Slovakia Day 39 – Hydropower Plant Visit & Bratislava

Hydropower plants are a lot bigger than you might think. Today I had the opportunity to stand side by side with Slovakia’s biggest hydropower plant located on Europe’s second largest river, the Danube. Read on to find out more.

I woke up this morning bright and early, with the sun not quite out yet. Once I had packed my things for the day, I hopped in the car and my host dad drove me to a supermarket next to my school where we were supposed to meet. The morning had been a bit more brisk than I had anticipated. It was barely above freezing, although I had not really taken into consideration the fact that the bus would be nearly an hour late. Now if you ever go to Slovakia, you must know this: there is normal time, then there is Slovakia time. Depending on the scale of things, everything will be 5-10 minutes later, and in my case today, 45+ minutes late.

After nearly losing my toes and ears standing out in the cold, we went on our way to our first destination: The Gabčíkovo Hydropower Plant. Located on the Danube River, the plant produces 2,357,885 MWh annually, which accounts for 10% of Slovakia’s energy consumption. The plant operates 8 turbo-generators with 17 Kaplan turbines, which were set in the years 1992-1995. The flow of water in the turbines is a whopping 413~636 m^3.s^-1. Too long didn’t read: a metric ton (not literally) of water.

Inside the room of the powerplant, was quite warm and a little loud.
Not the best picture of my , but I just fit haha

Each Kaplan turbine has a total of 4 shovels on the outer wheel, which has a diameter of 9,300mm. The turbines rotate at a respectable 68.2 revolutions per minute, which is actually quite amazing considering that each turbine weighs 1.225 metric tons (Roughly 2700lb).

The first generator room we went into, although it was not running at the time.
The second generator room we went into, and this one was running. It was very loud, if you watch you video you can hear it.

The outside of the plant was very nice and cool, which was very stark in contrast to the somewhat stuffy and heated generator rooms. It is relaxing to be able to just watch the water flow out from under you, listening to the thousands of gallons of water churning.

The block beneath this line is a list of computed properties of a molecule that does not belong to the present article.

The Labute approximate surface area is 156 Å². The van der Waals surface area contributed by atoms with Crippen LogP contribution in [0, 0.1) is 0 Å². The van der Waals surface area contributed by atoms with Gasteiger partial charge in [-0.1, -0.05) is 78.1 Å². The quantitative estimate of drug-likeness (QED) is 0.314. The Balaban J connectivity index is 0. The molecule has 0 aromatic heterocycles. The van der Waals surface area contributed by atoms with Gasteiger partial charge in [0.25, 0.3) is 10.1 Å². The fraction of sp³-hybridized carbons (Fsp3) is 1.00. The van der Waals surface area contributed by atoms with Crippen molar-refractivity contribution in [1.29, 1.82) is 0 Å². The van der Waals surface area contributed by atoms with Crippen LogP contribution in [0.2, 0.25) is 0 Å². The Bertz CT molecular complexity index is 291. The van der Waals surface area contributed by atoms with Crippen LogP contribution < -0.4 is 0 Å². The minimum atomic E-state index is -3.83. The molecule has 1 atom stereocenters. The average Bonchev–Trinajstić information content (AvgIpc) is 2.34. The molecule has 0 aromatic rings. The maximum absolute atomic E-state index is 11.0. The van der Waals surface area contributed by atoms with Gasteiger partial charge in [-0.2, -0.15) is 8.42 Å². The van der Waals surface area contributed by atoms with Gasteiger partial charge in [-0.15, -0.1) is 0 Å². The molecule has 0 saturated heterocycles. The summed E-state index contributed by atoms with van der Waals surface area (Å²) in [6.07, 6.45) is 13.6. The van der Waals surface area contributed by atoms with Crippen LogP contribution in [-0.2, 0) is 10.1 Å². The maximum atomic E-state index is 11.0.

The outside of the plant
The Danube River
Class II.D of Gymnasium Jozefa Gregora Tajovského at the Gabčíkovo Hydropower Plant

Once we had finished our tour at the Gabčíkovo plant, we packed ourselves onto the bus again and made our way to our second stop: Čunovo Hydropower Plant. This plant is much smaller than the towering Gabčíkovo plant, but it still was interesting.

The top floor of the generator section of the Čunovo Hydropower Plant

In comparison to the Gabčíkovo plant’s massive 8 turbo-generators, the Čunovo plant only had 4. The turbines were smaller at than the Gabčíkovo plant, as these were only about half the diameter, 3,710mm, and had one less shovel.

A much smaller turbine, I must note this one is at a different angle than the ones at the Gabčíkovo plant

After our trip to the Čunovo plant, we made our way to our final and most anticipated destination; Bratislava. However, on our way to the city, there was slow but developing problems with the bus. I am not mechanic, but obviously the issue was that the clutch wouldn’t engage and the bus would not get into gear. This was very awkward when the bus driver went to go and reverse into a parking spot, when the bus decided to give up. Not only were we blocking traffic not back into our parking spot, when the driver went to put it in gear to move forward and out of the way the bus wouldn’t budge. After about 3 minutes of stalling the bus trying to throw it into gear, he finally got it to stick and we hobbled out of the way.

Once we had gotten to the shopping mall, we were told to come back in two hours time. After walking around for about an hour, our group of boys went outside to see if there was anything to do there. I have been holding off for a while, but it was time to reveal my true power. Gymnastics has been coursing through my veins ever since I was a young man, so it was really only a matter of time before my classmates knew who I really was.

Playground equipment is a gymnasts favorite toy

That about sums it up for today’s post, but before I head off I want to say a few things. If you enjoy this post, or the blog as a whole, please consider sharing it.  I spend roughly 30 minutes – 2 hours per post, per day, so it would mean a lot to me. You could also consider subscribing to know when I post! It’s on the right sidebar. Anyway, today’s word of the day is:

dobrú chuť – let’s eat!

Pronounced like dobru houtch, you say this before every meal!


All of these pictures were taken on a Sony A6000. If you are looking for a great lightweight camera that takes fantastic pictures, I would definitively recommend this setup here.
Sony Alpha a6000 Mirrorless Digital Camera with 16-50mm Power Zoom Lens


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